Friday, May 22, 2009

Templates, Sequel, and Ramaze (Redux)

After I posted this morning, Jeremy Evans of Sequel fame pointed out a few issues. First he suggested that instead of using datasets in the controller as I had done, that I use the Model instead and showed me how to do it. Second, he suggested that instead of using the User.find(id) in the personal(id) method, I use instead User[id] as more idiomatic. Finally, in the view/index.xhtml view, he noted that Rs has been deprecated in favor of r. So with that, here's the three new files (I neglected to post the models/user.rb earlier anyway).

Here's the new main_controller.rb

# controllers/main_controller.rb
class MainController < Ramaze::Controller
# Use page.xhtml in the view directory for layout
layout :page

# You can access it now with http://localhost:7000/ This should display a
# welcome message. This is the home page.
def index
# Get all of the user's ids and names from the User model. We're going
# to display all of them on the index/home page.
@users = User.id_and_names
@title = "Welcome to SteamCode"

def personal(id)
# Find the user with the given id. This will come from the link created on the
# index/home page.
@user = User[id]

# Create the title with first name / last name 's Home Page.
@title = "#{@user[:first_name].capitalize} #{@user[:last_name].capitalize}'s Home Page"

Here's the new view/index.xhtml

<!-- view/index.xhtml -->
<h2> Users <h2>
<!-- Loop through each of the users (from MainController/index and
Create a link from MainController/personal and the "id" of the user.
This will then call MainController/personal/id and the id will be used
as a parameter to personal. This in turn will allow us to find the user
and go to their "home" page. The "angle bracket question mark r" are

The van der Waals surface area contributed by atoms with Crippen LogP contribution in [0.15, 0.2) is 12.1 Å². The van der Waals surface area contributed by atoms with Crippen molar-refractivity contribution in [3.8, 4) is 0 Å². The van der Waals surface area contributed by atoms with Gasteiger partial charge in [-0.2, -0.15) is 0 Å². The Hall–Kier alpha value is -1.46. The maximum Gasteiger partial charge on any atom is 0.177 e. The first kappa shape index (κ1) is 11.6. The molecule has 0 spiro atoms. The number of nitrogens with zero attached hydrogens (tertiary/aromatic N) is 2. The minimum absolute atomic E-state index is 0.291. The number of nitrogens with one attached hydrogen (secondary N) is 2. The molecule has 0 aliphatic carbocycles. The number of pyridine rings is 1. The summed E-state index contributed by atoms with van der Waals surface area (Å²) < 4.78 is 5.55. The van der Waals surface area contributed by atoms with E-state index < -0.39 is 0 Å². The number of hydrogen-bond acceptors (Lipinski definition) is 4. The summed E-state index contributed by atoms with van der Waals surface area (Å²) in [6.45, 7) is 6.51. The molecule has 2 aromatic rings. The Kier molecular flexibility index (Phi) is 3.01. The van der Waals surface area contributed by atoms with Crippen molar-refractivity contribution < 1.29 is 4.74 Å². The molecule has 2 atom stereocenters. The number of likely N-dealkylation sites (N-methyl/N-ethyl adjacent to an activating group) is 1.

used to put ruby code inside the template and any valid ruby code can
go here.

<?r @users.each do | user | ?>
<li> <a href="#{r(:personal)}/#{user[:id]}">#{user[:first_name].capitalize} #{user[:last_name].capitalize}</a> </li>
<?r end ?>

And finally here's the models/user.rb (not posted earlier)

# models/user.rb
# This is the model for the User and is backed by the :users table in the
# database. We add the id_and_names for the index method in the
# main_controller.
require 'rubygems'
require 'sequel'

# Create the Account model.
class User < Sequel::Model

# Create a class method to grab the id, and first and last names from
# the default User dataset.
def self.id_and_names
select(:id, :first_name, :last_name).all

If you have questions or comments on this or the previous post (or any post for that matter), please don't hesitate to ask.


  1. These last few articles look good (and correct). One thing I'd like to point out is that it is best practice for migrations to be acting directly on the tables, not through the model. That is, your migration code as from(:users).insert(blah) is much preferred over User.create(blah) (which is consistent with how you've written this). This is namely because...what if your first migration only contains first names, but later on you added a constraint to your model that first and last names are required. The model isn't "migration-aware" so to speak. Then you're screwed.

    Also, there's a slightly better way to generate that link href -- see the Helpers section here: for hints.

    Keep up the good work. The more guides Ramaze and Sequel get, the better!

  2. Thanks Maximus for your kind words. Here's what I end up with after looking at Pisto's site:

    <li> <a href="#{r(:personal, user[:id])}">#{user[:first_name].capitalize} #{user[:last_name].capitalize}</a> </li>

    A little bit simpler to be sure. Thanks for the tip.

  3. Slight typo in the post title - "Temaplates"

  4. kd, Thanks. Can't believe no one's noticed that before. I had to read it a couple of times before I actually saw what was wrong.